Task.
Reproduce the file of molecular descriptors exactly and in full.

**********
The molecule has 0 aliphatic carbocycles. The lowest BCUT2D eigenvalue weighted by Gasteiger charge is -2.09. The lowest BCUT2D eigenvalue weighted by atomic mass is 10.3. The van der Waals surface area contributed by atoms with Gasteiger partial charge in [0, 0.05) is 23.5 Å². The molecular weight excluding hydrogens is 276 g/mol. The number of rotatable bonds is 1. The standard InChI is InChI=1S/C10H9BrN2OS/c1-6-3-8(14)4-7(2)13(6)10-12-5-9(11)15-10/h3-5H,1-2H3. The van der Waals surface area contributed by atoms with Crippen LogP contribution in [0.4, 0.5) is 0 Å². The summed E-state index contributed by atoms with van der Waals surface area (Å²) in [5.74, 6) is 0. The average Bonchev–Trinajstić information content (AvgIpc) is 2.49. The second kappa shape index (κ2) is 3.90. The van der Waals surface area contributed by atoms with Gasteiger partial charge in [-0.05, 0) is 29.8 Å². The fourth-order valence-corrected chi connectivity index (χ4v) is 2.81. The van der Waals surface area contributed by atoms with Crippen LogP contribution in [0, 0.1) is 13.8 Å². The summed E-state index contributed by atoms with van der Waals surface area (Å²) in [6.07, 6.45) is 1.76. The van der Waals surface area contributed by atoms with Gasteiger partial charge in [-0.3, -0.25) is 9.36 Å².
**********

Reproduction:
The molecule has 0 aliphatic carbocycles. The lowest BCUT2D eigenvalue weighted by Gasteiger charge is -2.09. The lowest BCUT2D eigenvalue weighted by atomic mass is 10.3. The van der Waals surface area contributed by atoms with Gasteiger partial charge in [0, 0.05) is 23.5 Å². The molecular weight excluding hydrogens is 276 g/mol. The number of rotatable bonds is 1. The standard InChI is InChI=1S/C10H9BrN2OS/c1-6-3-8(14)4-7(2)13(6)10-12-5-9(11)15-10/h3-5H,1-2H3. The van der Waals surface area contributed by atoms with Crippen LogP contribution in [0.4, 0.5) is 0 Å². The summed E-state index contributed by atoms with van der Waals surface area (Å²) in [5.74, 6) is 0. The average Bonchev–Trinajstić information content (AvgIpc) is 2.49. The second kappa shape index (κ2) is 3.90. The van der Waals surface area contributed by atoms with Gasteiger partial charge in [-0.05, 0) is 29.8 Å². The fourth-order valence-corrected chi connectivity index (χ4v) is 2.81. The van der Waals surface area contributed by atoms with Crippen LogP contribution in [0, 0.1) is 13.8 Å². The summed E-state index contributed by atoms with van der Waals surface area (Å²) in [6.07, 6.45) is 1.76. The van der Waals surface area contributed by atoms with Gasteiger partial charge in [-0.3, -0.25) is 9.36 Å².